Russia said goodbye to its former president Boris Yeltsin today, with a number of past and present heads of state and senior foreign officials attending the ceremony.
Former British prime minister John Major was at the funeral in a personal capacity while Prince Andrew was among the mourners representing Britain.
Past US presidents Bill Clinton and George Bush senior, who both served in the White House during Mr Yeltsin's tenure at the Kremlin, attended.
Thousands of mourners earlier filed past Mr Yeltsin's coffin in the Church of Christ the Saviour in Moscow, where his body was laid in state.
The funeral of the first democratically-elected president of Russia took place at around midday within the cathedral, which was restored by Mr Yeltsin after being destroyed during the Soviet era.
In a fitting move the former Russian leader, who oversaw the break-up of the Soviet Union, was subsequently buried in the city's Novodevichye cemetery, rather than in Red Square, where many prominent Communists are interred by the Kremlin wall.
Mr Yeltsin died of heart failure on Monday, at the age of 76.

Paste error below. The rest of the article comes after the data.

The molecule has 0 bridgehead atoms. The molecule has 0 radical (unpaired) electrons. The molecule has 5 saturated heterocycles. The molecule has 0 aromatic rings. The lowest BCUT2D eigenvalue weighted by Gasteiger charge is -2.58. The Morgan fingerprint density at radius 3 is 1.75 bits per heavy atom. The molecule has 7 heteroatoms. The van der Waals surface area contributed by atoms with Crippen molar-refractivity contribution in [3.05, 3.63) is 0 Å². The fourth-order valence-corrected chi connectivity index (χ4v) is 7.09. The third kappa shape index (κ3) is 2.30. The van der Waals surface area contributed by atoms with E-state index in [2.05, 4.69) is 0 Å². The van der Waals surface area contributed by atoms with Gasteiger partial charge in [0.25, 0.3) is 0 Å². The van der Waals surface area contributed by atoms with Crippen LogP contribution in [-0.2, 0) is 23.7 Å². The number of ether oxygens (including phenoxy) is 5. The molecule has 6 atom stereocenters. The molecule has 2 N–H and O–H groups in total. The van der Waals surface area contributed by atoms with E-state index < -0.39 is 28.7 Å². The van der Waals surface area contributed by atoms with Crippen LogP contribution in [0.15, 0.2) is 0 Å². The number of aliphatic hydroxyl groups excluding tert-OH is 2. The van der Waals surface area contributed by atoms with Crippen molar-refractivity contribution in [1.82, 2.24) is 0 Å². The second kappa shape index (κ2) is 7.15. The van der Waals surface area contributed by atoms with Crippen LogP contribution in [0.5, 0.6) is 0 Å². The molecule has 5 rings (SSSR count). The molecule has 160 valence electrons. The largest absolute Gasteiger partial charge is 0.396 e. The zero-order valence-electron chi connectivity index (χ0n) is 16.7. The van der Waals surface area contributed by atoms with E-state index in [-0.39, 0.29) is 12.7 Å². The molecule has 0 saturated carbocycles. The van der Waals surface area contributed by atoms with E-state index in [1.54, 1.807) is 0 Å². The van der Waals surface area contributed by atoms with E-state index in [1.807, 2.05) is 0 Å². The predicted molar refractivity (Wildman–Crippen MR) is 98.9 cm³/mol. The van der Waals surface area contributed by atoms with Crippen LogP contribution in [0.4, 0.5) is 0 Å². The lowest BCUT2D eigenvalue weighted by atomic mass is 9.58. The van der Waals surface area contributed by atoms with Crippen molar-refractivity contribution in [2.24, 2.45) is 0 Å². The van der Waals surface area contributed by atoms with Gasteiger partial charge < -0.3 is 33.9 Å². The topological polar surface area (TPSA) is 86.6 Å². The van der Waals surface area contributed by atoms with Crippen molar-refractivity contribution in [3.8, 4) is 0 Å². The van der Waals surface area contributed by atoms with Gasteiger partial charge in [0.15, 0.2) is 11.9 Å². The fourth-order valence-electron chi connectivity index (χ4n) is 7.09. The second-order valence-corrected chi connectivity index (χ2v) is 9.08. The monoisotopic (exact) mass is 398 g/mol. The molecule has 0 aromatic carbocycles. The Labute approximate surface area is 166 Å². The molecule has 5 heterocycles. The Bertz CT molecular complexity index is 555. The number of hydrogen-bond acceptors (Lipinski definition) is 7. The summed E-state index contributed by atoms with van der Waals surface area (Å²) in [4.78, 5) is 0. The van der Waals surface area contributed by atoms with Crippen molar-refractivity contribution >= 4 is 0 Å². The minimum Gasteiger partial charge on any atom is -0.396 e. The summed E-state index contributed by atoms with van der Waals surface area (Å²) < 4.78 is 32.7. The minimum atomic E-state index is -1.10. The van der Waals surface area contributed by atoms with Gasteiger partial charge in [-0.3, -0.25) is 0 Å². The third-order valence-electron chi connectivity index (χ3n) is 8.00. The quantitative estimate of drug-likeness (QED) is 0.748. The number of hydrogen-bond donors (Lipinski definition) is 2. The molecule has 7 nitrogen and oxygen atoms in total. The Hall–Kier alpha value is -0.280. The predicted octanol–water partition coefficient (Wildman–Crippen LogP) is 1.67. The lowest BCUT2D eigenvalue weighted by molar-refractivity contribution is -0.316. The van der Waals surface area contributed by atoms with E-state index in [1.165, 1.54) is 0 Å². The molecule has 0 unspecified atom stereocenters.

In a tribute to the former Russian head of state, the country's existing president Vladimir Putin said earlier this week that Mr Yeltsin had been responsible for the adoption of a new constitution which had given Russia's people the opportunity to "freely express" themselves.
However critics argue that the democracy established by Mr Yeltsin in Russia has been curbed by Mr Putin, who has declared today as a national day of mourning in memory of his predecessor.
Mr Yeltsin, who was elected to succeed the Soviet Union's last leader Mikhail Gorbachev in 1991, has been described by British premier Tony Blair as a "remarkable man" who saw the need for democratic and economic reform in Russia.
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